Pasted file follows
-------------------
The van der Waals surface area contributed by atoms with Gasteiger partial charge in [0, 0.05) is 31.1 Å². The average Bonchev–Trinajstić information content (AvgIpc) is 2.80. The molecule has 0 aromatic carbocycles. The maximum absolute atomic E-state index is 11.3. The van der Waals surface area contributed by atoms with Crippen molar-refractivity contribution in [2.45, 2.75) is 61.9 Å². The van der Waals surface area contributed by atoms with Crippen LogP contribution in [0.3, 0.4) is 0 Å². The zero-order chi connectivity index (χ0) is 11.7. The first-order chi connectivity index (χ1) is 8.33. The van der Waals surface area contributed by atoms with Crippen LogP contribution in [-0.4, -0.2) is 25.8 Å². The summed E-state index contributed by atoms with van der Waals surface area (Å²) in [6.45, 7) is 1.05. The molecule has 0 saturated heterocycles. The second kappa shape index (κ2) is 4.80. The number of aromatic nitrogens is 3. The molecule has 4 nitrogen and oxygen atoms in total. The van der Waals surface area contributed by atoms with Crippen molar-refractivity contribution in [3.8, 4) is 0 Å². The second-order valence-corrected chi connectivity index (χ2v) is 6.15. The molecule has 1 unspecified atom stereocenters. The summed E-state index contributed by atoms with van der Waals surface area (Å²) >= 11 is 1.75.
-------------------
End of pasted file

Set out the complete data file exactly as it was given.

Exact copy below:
The van der Waals surface area contributed by atoms with Gasteiger partial charge in [0, 0.05) is 31.1 Å². The average Bonchev–Trinajstić information content (AvgIpc) is 2.80. The molecule has 0 aromatic carbocycles. The maximum absolute atomic E-state index is 11.3. The van der Waals surface area contributed by atoms with Crippen molar-refractivity contribution in [2.45, 2.75) is 61.9 Å². The van der Waals surface area contributed by atoms with Crippen LogP contribution in [0.3, 0.4) is 0 Å². The zero-order chi connectivity index (χ0) is 11.7. The first-order chi connectivity index (χ1) is 8.33. The van der Waals surface area contributed by atoms with Crippen LogP contribution in [-0.4, -0.2) is 25.8 Å². The summed E-state index contributed by atoms with van der Waals surface area (Å²) in [6.45, 7) is 1.05. The molecule has 0 saturated heterocycles. The second kappa shape index (κ2) is 4.80. The number of aromatic nitrogens is 3. The molecule has 4 nitrogen and oxygen atoms in total. The van der Waals surface area contributed by atoms with Crippen molar-refractivity contribution in [3.8, 4) is 0 Å². The second-order valence-corrected chi connectivity index (χ2v) is 6.15. The molecule has 1 unspecified atom stereocenters. The summed E-state index contributed by atoms with van der Waals surface area (Å²) >= 11 is 1.75.